DCC and Personal Computers

Discussion in 'DCC & Electronics' started by rekline, Feb 1, 2007.

  1. rekline

    rekline Member

    Hi, New here and have been browsing around looking for information on DCC systems. My son and I are in the process of setting up a DCC system (He is into Computers and that is his interest is controlling all aspects with his PC). I just like to run the trains. Looking for an inexpensive DCC system that can be wired into a PC, I have heard that NCE and Digitrax can but not sure of their lower end systems, their websites don't state it explicitly. We don't need a big system since the layout is only 4X8 + siding yard. Any help is appreciated.
  2. rekline

    rekline Member

    I have been looking at Tony's Train Exchange and have learned somethings about the capabilites of both Digitrax and NCE but not specifically for the Zephyr or the PowerCab versions. I have also seen some stuff on JMRI and it sounds interesting. Again any help would be appreciated.

  3. wickman

    wickman Member

    :wave: Hi and welcome
    My son is 15 yrs old and he also is a computer geek sign1 I left him in charge of setting up the dcc digitrax super chief to the computer. It works great as far as programming all my stationary decoders and locos I'm sure the command station can also be programmed. We use a couple different softwares JMRI and Loconet Checker both down loadable. We connect to the computer serial port from the command station or actually from that last open port on the stationary decoder.:wave:
  4. rekline

    rekline Member

    Thanks, Lynn

    I will try that. Hopefully it will work on the Digitrax Zephyr system too. The guy at the LHS seems to think so but never tried it.
  5. railwaybob

    railwaybob Member

    All of the Digitrax systems can be connected to computers as they all use the same message protocol. Remember that the Digitrax DCC system is simply a Local Area Network (LAN) which Digitrax calls LocoNet. To interface with your computer, you will need a connector and some software. The connector is called LocoBuffer (the most current offering is LocBuffer USB)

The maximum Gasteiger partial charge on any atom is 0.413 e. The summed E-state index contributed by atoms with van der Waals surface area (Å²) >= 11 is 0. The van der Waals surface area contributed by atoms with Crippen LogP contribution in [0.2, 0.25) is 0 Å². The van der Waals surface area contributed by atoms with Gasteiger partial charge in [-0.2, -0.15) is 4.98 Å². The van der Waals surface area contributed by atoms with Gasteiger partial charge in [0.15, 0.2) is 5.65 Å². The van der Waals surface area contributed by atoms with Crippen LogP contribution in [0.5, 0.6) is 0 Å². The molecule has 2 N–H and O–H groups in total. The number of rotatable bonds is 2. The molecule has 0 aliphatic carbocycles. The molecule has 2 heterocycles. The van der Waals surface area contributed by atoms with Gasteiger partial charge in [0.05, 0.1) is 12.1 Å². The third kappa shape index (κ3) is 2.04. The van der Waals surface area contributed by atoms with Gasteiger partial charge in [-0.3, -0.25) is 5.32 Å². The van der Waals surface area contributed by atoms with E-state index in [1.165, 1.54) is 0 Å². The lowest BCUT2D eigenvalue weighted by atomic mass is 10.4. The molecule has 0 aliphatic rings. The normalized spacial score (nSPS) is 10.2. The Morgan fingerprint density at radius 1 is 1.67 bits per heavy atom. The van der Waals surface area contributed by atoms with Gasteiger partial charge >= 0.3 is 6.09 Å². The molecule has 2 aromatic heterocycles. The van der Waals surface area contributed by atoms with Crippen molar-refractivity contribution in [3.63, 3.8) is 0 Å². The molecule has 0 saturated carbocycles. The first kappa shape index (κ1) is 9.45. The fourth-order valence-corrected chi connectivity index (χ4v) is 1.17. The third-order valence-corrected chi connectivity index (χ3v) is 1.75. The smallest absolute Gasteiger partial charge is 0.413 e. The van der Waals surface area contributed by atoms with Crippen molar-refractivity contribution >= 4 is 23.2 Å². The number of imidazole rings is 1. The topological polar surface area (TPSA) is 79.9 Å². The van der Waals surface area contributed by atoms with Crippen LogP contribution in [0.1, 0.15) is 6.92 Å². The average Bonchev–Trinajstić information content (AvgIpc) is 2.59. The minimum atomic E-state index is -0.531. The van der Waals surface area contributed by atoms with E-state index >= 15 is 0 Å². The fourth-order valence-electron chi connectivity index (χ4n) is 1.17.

The better software is from JMRI which is an open source software.

    Have fun. (I am!)

    Bob M.
  6. Woodie

    Woodie Active Member

    I use JMRI with my NCE system. You can download it from the link in RailwayBob's post. It is free. It does everything I need at this stage and supports all the decoders I use. (NCE, Lenz, Soundtraxx and Loksound). i.e. place your loco in the programming track and click "ident", and it will determine the decoder type for you, and pop up a window contaiining all the CVs supported by that decoder, using proper words (like "acceleration/deceleration/loco ID/sound volume level etc). It will then keep your decoder settings on the computer for later adjustment, directly "on the main" if you wish. No need to "read" them back on the programming track should you want to know what they are.

    I have a throttle for each DCC loco I have, with tailored "buttons" for lights/horn/bell etc.

    It does support the generation of a graphic representation of your layout (turnouts etc) and can support the switching of turnouts by just clicking on the turnout on the track plan. (stationery decoders required, of course). or you can program it to set up a "route". i.e. set your turnouts to a particular configuration. i.e. "leave platform via mainline 2", and it will set all the required turnouts accordingly. I haven't used that functionality yet.

    The "layout connection" options of the config tells me it supports: C/MRI, EasyDCC Lenz LI100, LI100F, LI101F LIUSB, LocoNet LocoBuffer II & USB, LocoNet PR2 & MS100 & Intellbox & Simulator, & Server & Over TCP LbServer & Locobuffer, NCE & NCE via network, Oak Tree System RCI Bus, SPROG, TMCC (Lionel), Wangrow, XPA-MODEM, Zimo MX-1, ZTC COntrols ZTC640 (whatever any of that lot are, I'm not sure).

    I just set JMRI to NCE, and plugged a serial cable from the serial port on the pooter, to the supplied connection on the NCE command station, and away it went. No further hardware/software required. :thumb:
  7. rekline

    rekline Member

    Your help is greatly Appreciated. Now I guess it is time to go shopping.

  8. oldtanker

    oldtanker Member

    Great info guys!!!! Should be getting my new DCC system next month! A deal on tanks for SCUBA diving came up and I'm getting them tomorrow.....darn balancing act...LOL

  9. It sounds like you already made your decision, but I thought I'd throw my two cents in as well. I recently got into this wonderful hobby for myself and wanted a full DCC system. I'm in the process of putting together a basic 4' x 8' layout with a couple sidings, but what I was really interested in was computer control and automation. Given that I'm new to the physical process but I have a background in computer science, I went looking at the digital systems available with this kind of eye.

    My local train shop (a great place I used to visit with my dad years ago when I was a kid and he ran O scale trains at Christmas time) really pushed the NCE systems because they've had great experience with them and the company is based in New York and they can get great, fast service when needed.